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Frequently Asked Questions

What is an arrhythmia?

An arrhythmia is a change in the rhythm of your heartbeat. Exercise or emotions can make your heart race or skip a beat. This is usually not a cause for concern. Arrhythmias are more serious if you have other heart problems.

How does it occur?

The heart has 4 chambers. The upper chambers are called atria, and the lower chambers are called ventricles. The walls of the heart contract (squeeze) to push blood through the chambers. Every normal heartbeat starts in a group of specialized cells in the right atrium, called the sinus node. These “pacemaker” cells send a regular electrical impulse to start the contraction of the heart. A normal heart rate is between 50 and 100 beats per minute. Heart rhythm can be affected by too much alcohol or stress.

The most common causes of arrhythmias are:

  • Abnormal heart valve function
  • Coronary artery disease
  • Heart failure
  • Drugs such as cocaine, and some asthma and cold medicines
  • Herbs such as ephedra, guarana, and licorice

However, arrhythmias can occur for no known reason.

What types of arrhythmia are there?

In general, arrhythmias that start in the lower chambers of the heart (called the ventricles) are more serious than those that start in the upper chambers (called the atria).

Some types of arrhythmias are:

  • Atrial fibrillation: In atrial fibrillation the muscles in the upper chambers of the heart (atrium) quiver and do not contract in an organized way. They do not coordinate with the lower chambers of the heart (the ventricles). Your pulse will feel very irregular and vary in strength. Atrial fibrillation can affect the ability of the heart to pump blood and may cause an increase in your heart rate.
  • Bradycardia: In bradycardia, your heart beats very slowly. This happens when the heart’ s natural pacemaker (the sinus node) sets too low a heart rate or sends no signal at all. Not sending the signal to the heart’ s lower chambers through the proper channels can cause the heart to beat very slowly. Not sending a signal allows other heart cells to send contraction signals and set the heart rate at a very slow rate.
  • Paroxysmal supraventricular tachycardia (PSVT): Normally there is one electrical pathway between the upper and lower chambers of the heart. People with PSVT almost always have an extra electrical pathway. If the electrical signal goes down the normal pathway and then immediately back up the extra pathway, a “short circuit” occurs. This makes the heart beat very fast.
  • Ventricular tachycardia: This is a less common, but dangerous kind of tachycardia. The heart beats in a regular rhythm but very fast. The heartbeat starts in your ventricles (lower heart chambers) rather than the sinus node. This abnormality is usually caused by heart disease. In a few cases it can be due to medicine you are taking.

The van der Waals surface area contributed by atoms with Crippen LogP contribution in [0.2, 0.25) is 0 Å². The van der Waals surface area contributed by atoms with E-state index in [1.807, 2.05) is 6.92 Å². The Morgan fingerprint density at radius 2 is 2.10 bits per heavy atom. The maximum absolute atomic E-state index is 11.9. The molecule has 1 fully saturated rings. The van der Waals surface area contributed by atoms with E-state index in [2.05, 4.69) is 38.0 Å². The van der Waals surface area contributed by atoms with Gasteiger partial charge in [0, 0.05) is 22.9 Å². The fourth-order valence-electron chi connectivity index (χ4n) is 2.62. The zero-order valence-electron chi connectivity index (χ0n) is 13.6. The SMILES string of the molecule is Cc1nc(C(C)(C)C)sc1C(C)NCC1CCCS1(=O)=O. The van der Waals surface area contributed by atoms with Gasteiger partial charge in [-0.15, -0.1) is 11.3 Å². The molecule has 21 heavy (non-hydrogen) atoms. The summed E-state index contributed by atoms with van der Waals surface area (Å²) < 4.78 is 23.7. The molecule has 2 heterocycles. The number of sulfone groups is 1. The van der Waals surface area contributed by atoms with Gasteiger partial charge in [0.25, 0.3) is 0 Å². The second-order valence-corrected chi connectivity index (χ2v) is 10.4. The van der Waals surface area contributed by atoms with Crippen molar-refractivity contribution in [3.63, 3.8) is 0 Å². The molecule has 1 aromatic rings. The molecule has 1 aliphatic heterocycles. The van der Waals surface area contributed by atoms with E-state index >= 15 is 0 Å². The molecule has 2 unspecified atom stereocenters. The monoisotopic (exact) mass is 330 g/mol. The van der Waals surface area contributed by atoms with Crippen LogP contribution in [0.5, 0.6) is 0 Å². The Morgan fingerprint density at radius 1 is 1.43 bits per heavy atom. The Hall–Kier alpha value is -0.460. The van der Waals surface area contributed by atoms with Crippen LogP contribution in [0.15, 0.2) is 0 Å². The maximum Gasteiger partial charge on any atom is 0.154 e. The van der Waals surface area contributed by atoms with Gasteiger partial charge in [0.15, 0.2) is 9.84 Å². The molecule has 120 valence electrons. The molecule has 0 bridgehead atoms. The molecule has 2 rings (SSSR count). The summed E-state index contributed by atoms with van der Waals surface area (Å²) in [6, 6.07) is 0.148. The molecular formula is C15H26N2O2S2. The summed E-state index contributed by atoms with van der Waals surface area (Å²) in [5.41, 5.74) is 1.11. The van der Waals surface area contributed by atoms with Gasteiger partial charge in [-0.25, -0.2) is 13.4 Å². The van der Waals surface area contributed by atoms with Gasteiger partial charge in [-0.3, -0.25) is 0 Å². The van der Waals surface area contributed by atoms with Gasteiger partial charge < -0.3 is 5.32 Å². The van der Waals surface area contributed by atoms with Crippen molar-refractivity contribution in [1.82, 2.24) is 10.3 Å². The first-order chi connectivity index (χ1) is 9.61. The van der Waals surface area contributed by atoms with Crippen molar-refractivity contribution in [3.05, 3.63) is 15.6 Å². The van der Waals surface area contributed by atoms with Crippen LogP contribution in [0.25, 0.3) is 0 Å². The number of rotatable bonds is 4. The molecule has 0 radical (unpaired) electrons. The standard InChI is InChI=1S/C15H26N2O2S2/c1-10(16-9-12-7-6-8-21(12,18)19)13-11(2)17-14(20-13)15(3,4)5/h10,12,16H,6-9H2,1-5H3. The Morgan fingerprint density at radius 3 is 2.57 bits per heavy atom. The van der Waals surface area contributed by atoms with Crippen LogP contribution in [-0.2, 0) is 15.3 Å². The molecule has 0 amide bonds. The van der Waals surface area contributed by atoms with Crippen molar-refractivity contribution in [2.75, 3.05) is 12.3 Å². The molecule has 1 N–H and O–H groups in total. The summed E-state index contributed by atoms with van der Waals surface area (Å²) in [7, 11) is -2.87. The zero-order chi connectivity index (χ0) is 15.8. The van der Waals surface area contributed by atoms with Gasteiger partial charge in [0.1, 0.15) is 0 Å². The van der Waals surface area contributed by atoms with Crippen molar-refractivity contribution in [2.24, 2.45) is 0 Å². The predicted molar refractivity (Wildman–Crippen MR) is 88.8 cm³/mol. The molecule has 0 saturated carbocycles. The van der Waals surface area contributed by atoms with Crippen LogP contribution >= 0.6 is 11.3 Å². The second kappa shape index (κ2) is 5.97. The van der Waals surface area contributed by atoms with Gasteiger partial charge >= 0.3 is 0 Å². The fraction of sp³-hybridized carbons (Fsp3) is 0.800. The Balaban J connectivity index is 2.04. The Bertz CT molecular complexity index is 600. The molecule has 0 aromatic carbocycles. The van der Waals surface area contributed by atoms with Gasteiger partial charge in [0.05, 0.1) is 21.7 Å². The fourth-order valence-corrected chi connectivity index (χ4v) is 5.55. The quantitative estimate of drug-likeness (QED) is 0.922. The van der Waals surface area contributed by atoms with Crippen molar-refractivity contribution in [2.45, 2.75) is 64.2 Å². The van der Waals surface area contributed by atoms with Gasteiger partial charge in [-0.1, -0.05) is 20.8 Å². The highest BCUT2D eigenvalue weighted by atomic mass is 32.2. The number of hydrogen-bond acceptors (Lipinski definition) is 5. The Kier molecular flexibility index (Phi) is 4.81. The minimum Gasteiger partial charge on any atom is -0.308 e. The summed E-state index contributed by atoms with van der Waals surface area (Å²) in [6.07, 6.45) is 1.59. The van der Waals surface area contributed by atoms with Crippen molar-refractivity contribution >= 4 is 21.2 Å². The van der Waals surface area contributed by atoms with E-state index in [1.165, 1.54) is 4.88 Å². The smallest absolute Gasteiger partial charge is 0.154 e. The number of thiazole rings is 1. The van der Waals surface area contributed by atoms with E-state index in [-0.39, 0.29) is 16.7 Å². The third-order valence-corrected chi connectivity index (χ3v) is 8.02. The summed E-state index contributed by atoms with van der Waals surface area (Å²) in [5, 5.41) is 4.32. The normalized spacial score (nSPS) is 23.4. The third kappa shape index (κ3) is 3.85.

• Ventricular fibrillation: This is the most serious type of arrhythmia. Your heart muscle is quivering and uncoordinated, and the ventricles are unable to contract at all, which prevents the heart from pumping. When this happens, blood circulation stops (cardiac arrest). Ventricular fibrillation requires immediate medical treatment to prevent brain damage or death.
What are the symptoms?

Call your doctor or 911 if you have any of these symptoms, especially if you have heart disease or have had a heart attack.

  • Chest pain
  • Dizziness and lightheadedness
  • Fainting
  • Shortness of breath
  • Thumping, pounding, or racing sensation in your chest or neck, or a very rapid pulse
    unexplained tiredness
How is it diagnosed?

Your healthcare provider will ask about your medical history, including your symptoms. He or she will examine your heart and lungs. You will have an electrocardiogram (ECG), which measures the electrical activity of your heart. You may have blood tests to check levels of potassium, calcium, and other minerals, and to check for diseases such as thyroid disease. You may have a chest X-ray.

Your provider may want you to wear a Holter monitor for 1 to 3 days, or to carry another type of monitor with you for several weeks. The Holter monitor is a portable ECG used to detect heart rhythm disturbances. If your arrhythmia seems related to exercise, you may need to have an ECG while exercising on a treadmill.

How is it treated?

If you have no symptoms, or your symptoms are fairly minor, you may not need treatment. Fast or irregular heartbeats can often be treated with medicine. If another health problem, such as a leaky heart valve or heart failure, is causing the arrhythmia, treating the health problem will also treat the arrhythmia. In more serious cases, other treatments are available:

  • An artificial pacemaker. This is an electronic device placed under the skin on the chest. It helps the heart maintain a regular beat. It is commonly used when the problem is that your heart beats too slowly. – Implantable cardioverter-defibrillator (ICD). If you also have a weak heart muscle or have had a heart attack, your provider may recommend an ICD. ICDs detect abnormal heart rhythms and shock the heart back to a normal rhythm.
  • Surgery. Ablation treatment is used to eliminate abnormal electrical pathways in the heart. This helps restore normal heart rhythms. Arrhythmias caused by coronary artery disease may be controlled by bypass surgery.

With proper treatment, your heart will beat in a healthy rhythm, and you may resume a more normal lifestyle.

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